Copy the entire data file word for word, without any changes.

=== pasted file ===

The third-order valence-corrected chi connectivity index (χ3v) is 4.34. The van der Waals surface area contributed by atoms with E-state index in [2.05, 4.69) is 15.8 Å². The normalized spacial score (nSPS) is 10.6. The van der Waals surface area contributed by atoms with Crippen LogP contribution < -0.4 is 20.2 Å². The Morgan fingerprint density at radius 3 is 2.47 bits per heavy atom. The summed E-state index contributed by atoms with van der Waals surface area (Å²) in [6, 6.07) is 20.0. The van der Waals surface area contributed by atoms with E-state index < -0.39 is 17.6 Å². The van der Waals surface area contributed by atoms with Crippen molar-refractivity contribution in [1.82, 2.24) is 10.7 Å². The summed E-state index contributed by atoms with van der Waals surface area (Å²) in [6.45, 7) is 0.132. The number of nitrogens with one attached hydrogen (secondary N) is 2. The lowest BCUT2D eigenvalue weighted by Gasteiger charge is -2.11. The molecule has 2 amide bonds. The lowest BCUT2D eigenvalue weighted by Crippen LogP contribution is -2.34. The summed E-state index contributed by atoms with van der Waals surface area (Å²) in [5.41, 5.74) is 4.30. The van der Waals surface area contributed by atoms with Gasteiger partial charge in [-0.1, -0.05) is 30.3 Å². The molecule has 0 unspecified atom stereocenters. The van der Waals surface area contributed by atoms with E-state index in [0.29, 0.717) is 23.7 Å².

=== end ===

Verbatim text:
The third-order valence-corrected chi connectivity index (χ3v) is 4.34. The van der Waals surface area contributed by atoms with E-state index in [2.05, 4.69) is 15.8 Å². The normalized spacial score (nSPS) is 10.6. The van der Waals surface area contributed by atoms with Crippen LogP contribution < -0.4 is 20.2 Å². The Morgan fingerprint density at radius 3 is 2.47 bits per heavy atom. The summed E-state index contributed by atoms with van der Waals surface area (Å²) in [6, 6.07) is 20.0. The van der Waals surface area contributed by atoms with E-state index < -0.39 is 17.6 Å². The van der Waals surface area contributed by atoms with Crippen molar-refractivity contribution in [1.82, 2.24) is 10.7 Å². The summed E-state index contributed by atoms with van der Waals surface area (Å²) in [6.45, 7) is 0.132. The number of nitrogens with one attached hydrogen (secondary N) is 2. The lowest BCUT2D eigenvalue weighted by Gasteiger charge is -2.11. The molecule has 2 amide bonds. The lowest BCUT2D eigenvalue weighted by Crippen LogP contribution is -2.34. The summed E-state index contributed by atoms with van der Waals surface area (Å²) in [5.41, 5.74) is 4.30. The van der Waals surface area contributed by atoms with Gasteiger partial charge in [-0.1, -0.05) is 30.3 Å². The molecule has 0 unspecified atom stereocenters. The van der Waals surface area contributed by atoms with E-state index in [0.29, 0.717) is 23.7 Å².